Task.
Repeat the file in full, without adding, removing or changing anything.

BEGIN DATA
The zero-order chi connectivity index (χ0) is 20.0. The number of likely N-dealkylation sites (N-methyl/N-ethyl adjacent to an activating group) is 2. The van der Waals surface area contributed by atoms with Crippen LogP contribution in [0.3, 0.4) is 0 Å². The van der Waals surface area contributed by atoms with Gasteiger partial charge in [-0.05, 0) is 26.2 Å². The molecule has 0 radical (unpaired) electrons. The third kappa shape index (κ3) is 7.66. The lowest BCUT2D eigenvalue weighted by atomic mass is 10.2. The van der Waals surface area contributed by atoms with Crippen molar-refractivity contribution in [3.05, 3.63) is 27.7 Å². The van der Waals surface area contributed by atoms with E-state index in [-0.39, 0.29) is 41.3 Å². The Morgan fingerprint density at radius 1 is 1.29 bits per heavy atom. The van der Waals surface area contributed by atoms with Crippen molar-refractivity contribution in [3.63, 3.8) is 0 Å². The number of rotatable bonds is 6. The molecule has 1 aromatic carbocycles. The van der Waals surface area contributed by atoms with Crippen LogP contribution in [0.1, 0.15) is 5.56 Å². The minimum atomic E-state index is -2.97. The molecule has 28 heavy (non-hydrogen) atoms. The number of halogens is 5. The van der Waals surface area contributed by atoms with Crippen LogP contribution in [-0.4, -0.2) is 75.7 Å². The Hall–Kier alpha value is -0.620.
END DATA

The zero-order chi connectivity index (χ0) is 20.0. The number of likely N-dealkylation sites (N-methyl/N-ethyl adjacent to an activating group) is 2. The van der Waals surface area contributed by atoms with Crippen LogP contribution in [0.3, 0.4) is 0 Å². The van der Waals surface area contributed by atoms with Gasteiger partial charge in [-0.05, 0) is 26.2 Å². The molecule has 0 radical (unpaired) electrons. The third kappa shape index (κ3) is 7.66. The lowest BCUT2D eigenvalue weighted by atomic mass is 10.2. The van der Waals surface area contributed by atoms with Crippen molar-refractivity contribution in [3.05, 3.63) is 27.7 Å². The van der Waals surface area contributed by atoms with E-state index in [-0.39, 0.29) is 41.3 Å². The Morgan fingerprint density at radius 1 is 1.29 bits per heavy atom. The van der Waals surface area contributed by atoms with Crippen molar-refractivity contribution in [3.63, 3.8) is 0 Å². The number of rotatable bonds is 6. The molecule has 1 aromatic carbocycles. The van der Waals surface area contributed by atoms with Crippen LogP contribution in [0.1, 0.15) is 5.56 Å². The minimum atomic E-state index is -2.97. The molecule has 28 heavy (non-hydrogen) atoms. The number of halogens is 5. The van der Waals surface area contributed by atoms with Crippen LogP contribution in [-0.4, -0.2) is 75.7 Å². The Hall–Kier alpha value is -0.620.